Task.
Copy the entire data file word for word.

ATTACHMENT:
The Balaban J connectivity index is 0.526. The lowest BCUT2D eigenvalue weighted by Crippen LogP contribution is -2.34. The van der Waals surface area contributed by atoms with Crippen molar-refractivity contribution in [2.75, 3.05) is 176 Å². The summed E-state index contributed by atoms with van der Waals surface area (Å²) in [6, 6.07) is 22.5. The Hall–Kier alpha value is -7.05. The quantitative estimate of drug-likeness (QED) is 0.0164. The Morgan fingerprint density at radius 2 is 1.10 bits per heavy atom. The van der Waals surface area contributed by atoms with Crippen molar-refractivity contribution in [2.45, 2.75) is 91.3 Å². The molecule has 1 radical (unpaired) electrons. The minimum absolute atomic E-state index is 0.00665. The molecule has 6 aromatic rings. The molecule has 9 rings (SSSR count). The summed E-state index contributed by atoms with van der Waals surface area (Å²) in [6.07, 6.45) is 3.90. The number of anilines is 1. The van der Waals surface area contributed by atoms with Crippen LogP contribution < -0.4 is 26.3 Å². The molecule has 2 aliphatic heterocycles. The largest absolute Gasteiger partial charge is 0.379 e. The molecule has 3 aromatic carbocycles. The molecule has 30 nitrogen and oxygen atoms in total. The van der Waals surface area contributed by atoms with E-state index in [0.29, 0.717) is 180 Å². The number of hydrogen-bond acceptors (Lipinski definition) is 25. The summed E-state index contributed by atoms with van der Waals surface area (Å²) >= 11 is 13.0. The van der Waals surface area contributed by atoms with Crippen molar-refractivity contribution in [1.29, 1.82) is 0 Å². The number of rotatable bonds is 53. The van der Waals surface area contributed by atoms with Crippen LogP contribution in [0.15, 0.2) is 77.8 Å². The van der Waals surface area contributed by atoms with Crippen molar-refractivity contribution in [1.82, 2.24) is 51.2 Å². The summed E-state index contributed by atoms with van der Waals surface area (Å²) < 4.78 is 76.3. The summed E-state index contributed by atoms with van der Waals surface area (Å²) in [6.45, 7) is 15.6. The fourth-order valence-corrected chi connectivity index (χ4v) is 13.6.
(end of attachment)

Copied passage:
The Balaban J connectivity index is 0.526. The lowest BCUT2D eigenvalue weighted by Crippen LogP contribution is -2.34. The van der Waals surface area contributed by atoms with Crippen molar-refractivity contribution in [2.75, 3.05) is 176 Å². The summed E-state index contributed by atoms with van der Waals surface area (Å²) in [6, 6.07) is 22.5. The Hall–Kier alpha value is -7.05. The quantitative estimate of drug-likeness (QED) is 0.0164. The Morgan fingerprint density at radius 2 is 1.10 bits per heavy atom. The van der Waals surface area contributed by atoms with Crippen molar-refractivity contribution in [2.45, 2.75) is 91.3 Å². The molecule has 1 radical (unpaired) electrons. The minimum absolute atomic E-state index is 0.00665. The molecule has 6 aromatic rings. The molecule has 9 rings (SSSR count). The summed E-state index contributed by atoms with van der Waals surface area (Å²) in [6.07, 6.45) is 3.90. The number of anilines is 1. The van der Waals surface area contributed by atoms with Crippen LogP contribution < -0.4 is 26.3 Å². The molecule has 2 aliphatic heterocycles. The largest absolute Gasteiger partial charge is 0.379 e. The molecule has 3 aromatic carbocycles. The molecule has 30 nitrogen and oxygen atoms in total. The van der Waals surface area contributed by atoms with E-state index in [0.29, 0.717) is 180 Å². The number of hydrogen-bond acceptors (Lipinski definition) is 25. The summed E-state index contributed by atoms with van der Waals surface area (Å²) >= 11 is 13.0. The van der Waals surface area contributed by atoms with Crippen molar-refractivity contribution in [1.29, 1.82) is 0 Å². The number of rotatable bonds is 53. The van der Waals surface area contributed by atoms with Crippen LogP contribution in [0.15, 0.2) is 77.8 Å². The van der Waals surface area contributed by atoms with Crippen molar-refractivity contribution in [1.82, 2.24) is 51.2 Å². The summed E-state index contributed by atoms with van der Waals surface area (Å²) < 4.78 is 76.3. The summed E-state index contributed by atoms with van der Waals surface area (Å²) in [6.45, 7) is 15.6. The fourth-order valence-corrected chi connectivity index (χ4v) is 13.6.